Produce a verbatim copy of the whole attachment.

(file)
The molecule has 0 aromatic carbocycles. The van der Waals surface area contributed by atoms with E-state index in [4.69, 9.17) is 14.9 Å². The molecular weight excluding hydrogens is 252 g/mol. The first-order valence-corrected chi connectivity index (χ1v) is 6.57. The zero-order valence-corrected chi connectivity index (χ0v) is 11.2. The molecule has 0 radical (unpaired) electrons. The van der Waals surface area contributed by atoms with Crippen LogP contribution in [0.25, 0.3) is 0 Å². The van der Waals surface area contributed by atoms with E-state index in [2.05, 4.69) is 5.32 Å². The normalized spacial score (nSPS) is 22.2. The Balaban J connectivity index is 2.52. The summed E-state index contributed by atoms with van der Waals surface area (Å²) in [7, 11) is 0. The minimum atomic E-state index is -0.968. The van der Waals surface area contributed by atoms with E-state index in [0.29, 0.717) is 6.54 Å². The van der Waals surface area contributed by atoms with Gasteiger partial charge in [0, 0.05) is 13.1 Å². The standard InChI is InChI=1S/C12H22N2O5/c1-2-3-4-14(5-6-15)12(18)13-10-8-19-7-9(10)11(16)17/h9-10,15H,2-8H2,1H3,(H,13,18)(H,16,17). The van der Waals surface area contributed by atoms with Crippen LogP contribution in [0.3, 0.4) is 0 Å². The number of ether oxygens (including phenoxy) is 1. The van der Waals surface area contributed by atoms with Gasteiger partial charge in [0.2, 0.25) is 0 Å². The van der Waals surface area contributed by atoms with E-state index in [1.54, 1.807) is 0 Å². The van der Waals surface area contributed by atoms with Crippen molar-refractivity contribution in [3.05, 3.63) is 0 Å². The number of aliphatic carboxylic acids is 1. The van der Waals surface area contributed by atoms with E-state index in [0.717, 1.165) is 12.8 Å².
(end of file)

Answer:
The molecule has 0 aromatic carbocycles. The van der Waals surface area contributed by atoms with E-state index in [4.69, 9.17) is 14.9 Å². The molecular weight excluding hydrogens is 252 g/mol. The first-order valence-corrected chi connectivity index (χ1v) is 6.57. The zero-order valence-corrected chi connectivity index (χ0v) is 11.2. The molecule has 0 radical (unpaired) electrons. The van der Waals surface area contributed by atoms with Crippen LogP contribution in [0.25, 0.3) is 0 Å². The van der Waals surface area contributed by atoms with E-state index in [2.05, 4.69) is 5.32 Å². The normalized spacial score (nSPS) is 22.2. The Balaban J connectivity index is 2.52. The summed E-state index contributed by atoms with van der Waals surface area (Å²) in [7, 11) is 0. The minimum atomic E-state index is -0.968. The van der Waals surface area contributed by atoms with E-state index in [0.29, 0.717) is 6.54 Å². The van der Waals surface area contributed by atoms with Gasteiger partial charge in [0, 0.05) is 13.1 Å². The standard InChI is InChI=1S/C12H22N2O5/c1-2-3-4-14(5-6-15)12(18)13-10-8-19-7-9(10)11(16)17/h9-10,15H,2-8H2,1H3,(H,13,18)(H,16,17). The van der Waals surface area contributed by atoms with Crippen LogP contribution in [0.3, 0.4) is 0 Å². The number of ether oxygens (including phenoxy) is 1. The van der Waals surface area contributed by atoms with Gasteiger partial charge in [0.2, 0.25) is 0 Å². The van der Waals surface area contributed by atoms with E-state index in [1.54, 1.807) is 0 Å². The van der Waals surface area contributed by atoms with Crippen molar-refractivity contribution in [3.05, 3.63) is 0 Å². The number of aliphatic carboxylic acids is 1. The van der Waals surface area contributed by atoms with E-state index in [0.717, 1.165) is 12.8 Å².